The ubiquitous fungal genus Trichoderma has been widely used as BCAs against many soil-borne plant phytopathogenic fungi. Its biocontrol activity relies on multiple mechanisms such as competition for nutrients and space, antibiosis and mycoparasitism. Trichoderma spp. are also able to promote plant growth and activation of plant defense responses (reviewed by Howell 2003; Harman et al. 2004; Benítez et al. 2004). A commercial bioformulation of Trichoderma asperellum and T. gamsii has been tested against VWO produced by the D pathotype under conditions conducive for the disease (Jiménez-Díaz et al. 2009). Interestingly, biocontrol efficiency also depended on the method of pathogen inoculation in artificial inoculation experiments and controlled conditions. Thus, effectiveness and consistency of biocontrol was higher in root-dipped inoculated plants than in the case of plants transplanted to V. dahliae-infested soil. Suppression of VWO to a degree was also achieved by this Trichoderma spp. mixture under field conditions. However, no information was provided on the possible mechanism involved.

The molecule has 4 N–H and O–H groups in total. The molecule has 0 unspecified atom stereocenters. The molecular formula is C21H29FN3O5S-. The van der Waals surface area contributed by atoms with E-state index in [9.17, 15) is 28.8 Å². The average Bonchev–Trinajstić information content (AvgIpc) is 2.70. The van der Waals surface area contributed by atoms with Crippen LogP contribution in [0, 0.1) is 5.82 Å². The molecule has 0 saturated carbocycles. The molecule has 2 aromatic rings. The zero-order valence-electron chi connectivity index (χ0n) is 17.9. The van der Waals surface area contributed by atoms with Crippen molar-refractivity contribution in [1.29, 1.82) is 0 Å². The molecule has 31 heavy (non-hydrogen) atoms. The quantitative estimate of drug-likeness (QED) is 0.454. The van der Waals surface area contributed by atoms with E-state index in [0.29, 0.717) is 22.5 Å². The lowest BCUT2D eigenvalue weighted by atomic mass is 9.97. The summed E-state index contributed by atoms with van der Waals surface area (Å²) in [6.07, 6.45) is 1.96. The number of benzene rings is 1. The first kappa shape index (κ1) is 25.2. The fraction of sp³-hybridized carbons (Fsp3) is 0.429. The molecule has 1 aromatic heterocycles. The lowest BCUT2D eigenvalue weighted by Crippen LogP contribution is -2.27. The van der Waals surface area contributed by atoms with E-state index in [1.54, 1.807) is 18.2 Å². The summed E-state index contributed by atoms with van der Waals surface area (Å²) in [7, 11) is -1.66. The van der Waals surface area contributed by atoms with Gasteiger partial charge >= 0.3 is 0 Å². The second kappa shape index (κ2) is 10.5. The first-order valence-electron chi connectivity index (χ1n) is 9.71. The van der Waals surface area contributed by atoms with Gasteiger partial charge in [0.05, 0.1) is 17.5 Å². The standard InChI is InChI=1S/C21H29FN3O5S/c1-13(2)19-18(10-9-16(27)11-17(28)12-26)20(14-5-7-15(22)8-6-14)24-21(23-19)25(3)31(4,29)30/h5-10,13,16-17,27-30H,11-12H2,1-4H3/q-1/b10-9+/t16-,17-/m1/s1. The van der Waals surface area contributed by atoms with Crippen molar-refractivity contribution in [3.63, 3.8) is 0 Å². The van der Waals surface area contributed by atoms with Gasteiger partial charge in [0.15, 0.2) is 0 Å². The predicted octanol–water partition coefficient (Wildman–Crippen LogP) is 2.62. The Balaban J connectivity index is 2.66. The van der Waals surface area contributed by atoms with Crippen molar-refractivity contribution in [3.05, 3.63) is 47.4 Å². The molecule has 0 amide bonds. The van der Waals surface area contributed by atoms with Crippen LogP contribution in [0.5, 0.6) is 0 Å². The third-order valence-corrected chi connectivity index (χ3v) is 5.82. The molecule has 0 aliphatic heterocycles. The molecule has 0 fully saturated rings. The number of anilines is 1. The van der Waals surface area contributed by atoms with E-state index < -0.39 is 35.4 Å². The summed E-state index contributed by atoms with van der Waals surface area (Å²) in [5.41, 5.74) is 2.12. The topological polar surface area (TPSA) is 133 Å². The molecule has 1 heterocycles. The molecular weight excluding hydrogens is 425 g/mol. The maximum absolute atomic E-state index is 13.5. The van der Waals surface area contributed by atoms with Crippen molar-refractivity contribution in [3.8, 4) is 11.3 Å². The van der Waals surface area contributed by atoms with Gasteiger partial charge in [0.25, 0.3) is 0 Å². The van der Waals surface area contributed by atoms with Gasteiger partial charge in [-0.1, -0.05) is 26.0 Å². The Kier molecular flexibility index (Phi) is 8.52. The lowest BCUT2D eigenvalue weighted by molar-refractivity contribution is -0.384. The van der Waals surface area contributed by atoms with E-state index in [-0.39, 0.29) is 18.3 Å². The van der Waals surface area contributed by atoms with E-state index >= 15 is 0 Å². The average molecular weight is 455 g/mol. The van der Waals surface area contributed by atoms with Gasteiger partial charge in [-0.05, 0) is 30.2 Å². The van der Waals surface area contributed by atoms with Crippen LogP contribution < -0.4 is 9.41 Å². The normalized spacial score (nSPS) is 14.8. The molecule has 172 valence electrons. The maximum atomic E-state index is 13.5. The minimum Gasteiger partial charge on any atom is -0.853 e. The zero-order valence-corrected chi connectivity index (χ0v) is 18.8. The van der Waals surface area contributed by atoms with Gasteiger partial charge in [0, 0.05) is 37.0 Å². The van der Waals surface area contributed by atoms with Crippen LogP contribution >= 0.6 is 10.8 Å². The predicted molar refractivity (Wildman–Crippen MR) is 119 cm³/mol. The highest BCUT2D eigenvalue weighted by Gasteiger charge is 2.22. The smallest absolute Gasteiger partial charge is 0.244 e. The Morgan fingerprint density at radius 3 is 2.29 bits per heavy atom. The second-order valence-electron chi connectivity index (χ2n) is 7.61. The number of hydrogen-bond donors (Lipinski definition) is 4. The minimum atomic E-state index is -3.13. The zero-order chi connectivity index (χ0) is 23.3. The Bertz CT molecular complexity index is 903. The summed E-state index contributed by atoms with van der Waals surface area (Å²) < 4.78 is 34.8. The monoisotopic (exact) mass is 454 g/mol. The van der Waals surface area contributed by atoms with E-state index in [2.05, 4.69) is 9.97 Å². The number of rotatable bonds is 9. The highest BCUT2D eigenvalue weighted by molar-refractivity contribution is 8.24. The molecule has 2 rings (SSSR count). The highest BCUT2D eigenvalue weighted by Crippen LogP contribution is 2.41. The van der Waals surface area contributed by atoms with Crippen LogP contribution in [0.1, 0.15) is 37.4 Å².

Endophytic fungi, which can provide diverse beneficial effects to their host plants, including enhanced resistance to diverse (a)biotic stresses (Arnold 2007; Mejía et al. 2008; Scheffer et al. 2008; Rodríguez et al. 2009b) may also represent an interesting approach for Verticillium wilts biocontrol. However, only a scarce number of studies using root endophytic fungi as BCA against V. dahliae have been performed (Matta and Garibaldi 1977; Narisawa et al. 2002, 2004). Regarding VWO, Martos-Moreno (2003) reported that artificial root-dipping inoculation of olive plants with a ND isolate of V. dahliae can protect the plant from subsequent infections by a D isolate. This may suggest that, among others mechanisms, an enhanced resistance could be acquired upon application of a ND isolate.